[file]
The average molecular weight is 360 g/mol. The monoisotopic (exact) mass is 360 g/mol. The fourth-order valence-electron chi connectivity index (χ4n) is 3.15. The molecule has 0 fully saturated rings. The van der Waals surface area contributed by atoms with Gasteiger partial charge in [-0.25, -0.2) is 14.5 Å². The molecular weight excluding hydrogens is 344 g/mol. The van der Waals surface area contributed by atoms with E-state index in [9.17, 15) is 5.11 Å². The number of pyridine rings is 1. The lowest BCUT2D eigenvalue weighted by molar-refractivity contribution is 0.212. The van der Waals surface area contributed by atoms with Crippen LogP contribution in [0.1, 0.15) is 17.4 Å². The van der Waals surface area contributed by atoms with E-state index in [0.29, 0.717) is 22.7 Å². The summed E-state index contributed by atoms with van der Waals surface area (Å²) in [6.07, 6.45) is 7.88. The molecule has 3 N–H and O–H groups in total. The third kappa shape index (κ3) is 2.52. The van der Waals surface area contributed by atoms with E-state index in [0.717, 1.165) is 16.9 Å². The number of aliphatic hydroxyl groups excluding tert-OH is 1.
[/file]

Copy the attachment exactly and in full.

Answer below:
The average molecular weight is 360 g/mol. The monoisotopic (exact) mass is 360 g/mol. The fourth-order valence-electron chi connectivity index (χ4n) is 3.15. The molecule has 0 fully saturated rings. The van der Waals surface area contributed by atoms with Gasteiger partial charge in [-0.25, -0.2) is 14.5 Å². The molecular weight excluding hydrogens is 344 g/mol. The van der Waals surface area contributed by atoms with E-state index in [9.17, 15) is 5.11 Å². The number of pyridine rings is 1. The lowest BCUT2D eigenvalue weighted by molar-refractivity contribution is 0.212. The van der Waals surface area contributed by atoms with Crippen LogP contribution in [0.1, 0.15) is 17.4 Å². The van der Waals surface area contributed by atoms with E-state index in [0.29, 0.717) is 22.7 Å². The summed E-state index contributed by atoms with van der Waals surface area (Å²) in [6.07, 6.45) is 7.88. The molecule has 3 N–H and O–H groups in total. The third kappa shape index (κ3) is 2.52. The van der Waals surface area contributed by atoms with E-state index in [0.717, 1.165) is 16.9 Å². The number of aliphatic hydroxyl groups excluding tert-OH is 1.